Lobby Display for February 1996
Historical Black Churches of Norfolk, Virginia
Bank Street Baptist Church. The Bank Street Baptist Church was founded in 1839 as an offshoot of the First Baptist Church on Bute Street. The congregation moved into the old Bell Church on Catharine (now Bank) Street, built by the Presbyterians in 1802. In 1969, a new building was dedicated at the present site on Chesapeake Blvd.
Mt. Zion Baptist Church. Mt. Zion Baptist Church was founded in 1896 as an offshoot of the St. Paul Baptist Church, Berkley. Church members purchased a house from Joseph Baker for $25 and used the lumber from the house to build the first Mt. Zion Church (known as the plum board church). The church burned in 1916. In 1918 this structure was built on E. Berkley Ave at Obendorfer St. In November 1976, ground was broken for a new building on Middlesex St.
First Baptist Church, Bute Street. The Baptist Church was organized in Norfolk in 1800. The congregation was originally interracial. By the Civil War, a separate congregation was established whose members and leaders were Black, and was named First Baptist Church, Bute Street. The congregation worshiped in the building pictured here from 1877 to 1904. The present structure of brick and stone was dedicated in 1906.
St. John AME Church. Around 1840, a mission for slaves was begun by the Cumberland Street Methodist Episcopal Church. The congregation grew until, in 1863, there were more than 800 members. In that year, the church became a part of the African Methodist Episcopal Church, a religious denomination begun in Philadelphia in 1787. In 1888 the present church was built on Bute Street, and included the first pipe organ in a Black church in Virginia.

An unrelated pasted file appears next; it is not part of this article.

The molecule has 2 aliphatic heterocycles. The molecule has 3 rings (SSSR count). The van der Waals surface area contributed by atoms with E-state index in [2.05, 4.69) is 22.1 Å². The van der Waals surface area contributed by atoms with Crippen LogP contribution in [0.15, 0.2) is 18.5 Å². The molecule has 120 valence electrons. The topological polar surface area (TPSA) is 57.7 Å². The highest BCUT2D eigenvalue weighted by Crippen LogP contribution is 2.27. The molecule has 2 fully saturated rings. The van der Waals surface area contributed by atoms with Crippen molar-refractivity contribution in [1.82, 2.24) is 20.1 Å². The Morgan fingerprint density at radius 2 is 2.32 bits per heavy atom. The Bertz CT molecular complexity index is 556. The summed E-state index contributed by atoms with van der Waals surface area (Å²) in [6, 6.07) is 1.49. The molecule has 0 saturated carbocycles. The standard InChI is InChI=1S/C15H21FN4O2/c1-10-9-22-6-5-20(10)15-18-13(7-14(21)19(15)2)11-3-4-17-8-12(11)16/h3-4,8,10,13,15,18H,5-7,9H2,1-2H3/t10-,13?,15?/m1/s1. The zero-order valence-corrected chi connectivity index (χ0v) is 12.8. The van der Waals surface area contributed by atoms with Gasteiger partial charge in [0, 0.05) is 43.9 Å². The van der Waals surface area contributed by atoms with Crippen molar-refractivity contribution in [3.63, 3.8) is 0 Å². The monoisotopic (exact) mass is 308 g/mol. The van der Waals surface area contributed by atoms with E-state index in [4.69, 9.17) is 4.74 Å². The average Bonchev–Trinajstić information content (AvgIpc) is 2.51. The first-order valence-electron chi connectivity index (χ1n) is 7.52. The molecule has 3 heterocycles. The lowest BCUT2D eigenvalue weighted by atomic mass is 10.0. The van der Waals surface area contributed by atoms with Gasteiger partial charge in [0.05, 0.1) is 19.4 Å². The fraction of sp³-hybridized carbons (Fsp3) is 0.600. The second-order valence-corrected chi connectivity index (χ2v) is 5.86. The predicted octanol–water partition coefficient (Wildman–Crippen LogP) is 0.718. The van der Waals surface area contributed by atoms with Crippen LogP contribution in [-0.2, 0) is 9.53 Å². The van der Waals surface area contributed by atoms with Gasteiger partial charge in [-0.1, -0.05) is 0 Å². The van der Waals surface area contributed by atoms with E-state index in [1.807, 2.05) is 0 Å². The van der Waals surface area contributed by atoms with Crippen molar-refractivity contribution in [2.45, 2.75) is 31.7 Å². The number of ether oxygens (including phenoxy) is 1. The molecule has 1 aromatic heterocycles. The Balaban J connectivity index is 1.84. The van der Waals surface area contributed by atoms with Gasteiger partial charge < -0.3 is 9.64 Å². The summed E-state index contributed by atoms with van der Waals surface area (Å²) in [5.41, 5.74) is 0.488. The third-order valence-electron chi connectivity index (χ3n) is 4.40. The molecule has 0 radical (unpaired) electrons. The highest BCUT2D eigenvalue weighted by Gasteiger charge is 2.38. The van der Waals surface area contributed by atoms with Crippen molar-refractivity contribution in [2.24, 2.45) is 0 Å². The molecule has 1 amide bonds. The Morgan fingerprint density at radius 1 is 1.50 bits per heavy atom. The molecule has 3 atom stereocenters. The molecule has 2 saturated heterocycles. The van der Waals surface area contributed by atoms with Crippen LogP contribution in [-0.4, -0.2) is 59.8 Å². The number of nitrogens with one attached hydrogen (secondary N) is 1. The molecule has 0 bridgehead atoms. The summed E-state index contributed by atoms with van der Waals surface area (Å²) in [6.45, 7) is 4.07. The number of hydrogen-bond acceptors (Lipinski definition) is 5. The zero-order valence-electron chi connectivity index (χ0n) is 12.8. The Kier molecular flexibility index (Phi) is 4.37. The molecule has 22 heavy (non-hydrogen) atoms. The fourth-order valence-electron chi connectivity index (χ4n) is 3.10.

House of Prayer for All People. Charles Emmanuel Grace founded the first House of Prayer for All People in Charlotte, NC in 1926. A church was established in Norfolk in the 1930s and, by the time of the Bishop's death in 1960, his flock numbered in the thousands, with red, white, and blue Houses of Prayer in 67 major U.S. cities. The congregation worshiped in the building pictured here from 1955-1960.
Grace Village Apartments. 1952, Princess Anne Road.
Mason Memorial Church of God in Christ. The church was named for the Rev. C. H. Mason, who established C.O.G.I.C. in Norfolk in 1906.
St. Joseph's Catholic Church. East Queen Street, 1906-1922.
St. Joseph's Parish was established in Norfolk in 1889. In 1893, the first school and parish building were dedicated. In 1896, 5 Franciscan Sisters came to Norfolk to teach at the school, and built a convent on Monticello Avenue soon thereafter. In 1961, St. Joseph's Parish was absorbed by St. Mary's Parish. St. Joseph's was the first high school for Catholic students in Norfolk.
St. Joseph's Catholic School. East Brambleton Avenue, October 1934.
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